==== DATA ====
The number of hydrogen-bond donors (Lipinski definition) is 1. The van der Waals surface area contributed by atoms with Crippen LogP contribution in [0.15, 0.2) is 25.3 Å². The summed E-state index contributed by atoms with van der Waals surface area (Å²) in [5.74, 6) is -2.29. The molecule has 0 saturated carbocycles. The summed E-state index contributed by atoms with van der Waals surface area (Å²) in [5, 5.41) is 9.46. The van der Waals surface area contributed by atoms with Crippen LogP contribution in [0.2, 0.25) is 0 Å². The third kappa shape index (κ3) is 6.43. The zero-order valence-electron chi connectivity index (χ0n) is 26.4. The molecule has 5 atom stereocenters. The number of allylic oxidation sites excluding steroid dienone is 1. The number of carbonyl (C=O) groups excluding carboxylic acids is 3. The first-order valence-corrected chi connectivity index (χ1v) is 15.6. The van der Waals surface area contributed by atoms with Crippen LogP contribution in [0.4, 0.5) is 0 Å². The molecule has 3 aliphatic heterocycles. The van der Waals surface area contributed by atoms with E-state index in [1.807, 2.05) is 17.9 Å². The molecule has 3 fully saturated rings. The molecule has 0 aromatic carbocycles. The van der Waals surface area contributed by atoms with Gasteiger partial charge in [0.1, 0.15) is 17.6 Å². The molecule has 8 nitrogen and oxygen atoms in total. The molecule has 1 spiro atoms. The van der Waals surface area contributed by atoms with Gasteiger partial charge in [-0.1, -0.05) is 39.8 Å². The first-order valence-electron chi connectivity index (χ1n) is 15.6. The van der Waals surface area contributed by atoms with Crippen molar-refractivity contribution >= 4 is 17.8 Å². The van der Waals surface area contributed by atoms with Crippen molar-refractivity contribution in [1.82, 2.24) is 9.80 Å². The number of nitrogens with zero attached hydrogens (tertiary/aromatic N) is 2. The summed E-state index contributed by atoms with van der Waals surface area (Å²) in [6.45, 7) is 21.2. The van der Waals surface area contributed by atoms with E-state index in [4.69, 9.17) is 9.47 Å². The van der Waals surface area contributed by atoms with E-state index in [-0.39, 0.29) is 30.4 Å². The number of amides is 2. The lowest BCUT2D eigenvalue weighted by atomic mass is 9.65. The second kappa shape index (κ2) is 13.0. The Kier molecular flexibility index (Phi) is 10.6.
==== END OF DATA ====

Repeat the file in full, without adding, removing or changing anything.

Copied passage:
The number of hydrogen-bond donors (Lipinski definition) is 1. The van der Waals surface area contributed by atoms with Crippen LogP contribution in [0.15, 0.2) is 25.3 Å². The summed E-state index contributed by atoms with van der Waals surface area (Å²) in [5.74, 6) is -2.29. The molecule has 0 saturated carbocycles. The summed E-state index contributed by atoms with van der Waals surface area (Å²) in [5, 5.41) is 9.46. The van der Waals surface area contributed by atoms with Crippen LogP contribution in [0.2, 0.25) is 0 Å². The third kappa shape index (κ3) is 6.43. The zero-order valence-electron chi connectivity index (χ0n) is 26.4. The molecule has 5 atom stereocenters. The number of allylic oxidation sites excluding steroid dienone is 1. The number of carbonyl (C=O) groups excluding carboxylic acids is 3. The first-order valence-corrected chi connectivity index (χ1v) is 15.6. The van der Waals surface area contributed by atoms with Crippen LogP contribution in [0.4, 0.5) is 0 Å². The molecule has 3 aliphatic heterocycles. The van der Waals surface area contributed by atoms with E-state index in [1.807, 2.05) is 17.9 Å². The molecule has 3 fully saturated rings. The molecule has 0 aromatic carbocycles. The van der Waals surface area contributed by atoms with Gasteiger partial charge in [0.1, 0.15) is 17.6 Å². The molecule has 8 nitrogen and oxygen atoms in total. The molecule has 1 spiro atoms. The van der Waals surface area contributed by atoms with Gasteiger partial charge in [-0.1, -0.05) is 39.8 Å². The first-order valence-electron chi connectivity index (χ1n) is 15.6. The van der Waals surface area contributed by atoms with Crippen molar-refractivity contribution >= 4 is 17.8 Å². The van der Waals surface area contributed by atoms with Crippen molar-refractivity contribution in [1.82, 2.24) is 9.80 Å². The number of nitrogens with zero attached hydrogens (tertiary/aromatic N) is 2. The summed E-state index contributed by atoms with van der Waals surface area (Å²) in [6.45, 7) is 21.2. The van der Waals surface area contributed by atoms with E-state index in [4.69, 9.17) is 9.47 Å². The van der Waals surface area contributed by atoms with E-state index in [-0.39, 0.29) is 30.4 Å². The number of amides is 2. The lowest BCUT2D eigenvalue weighted by atomic mass is 9.65. The second kappa shape index (κ2) is 13.0. The Kier molecular flexibility index (Phi) is 10.6.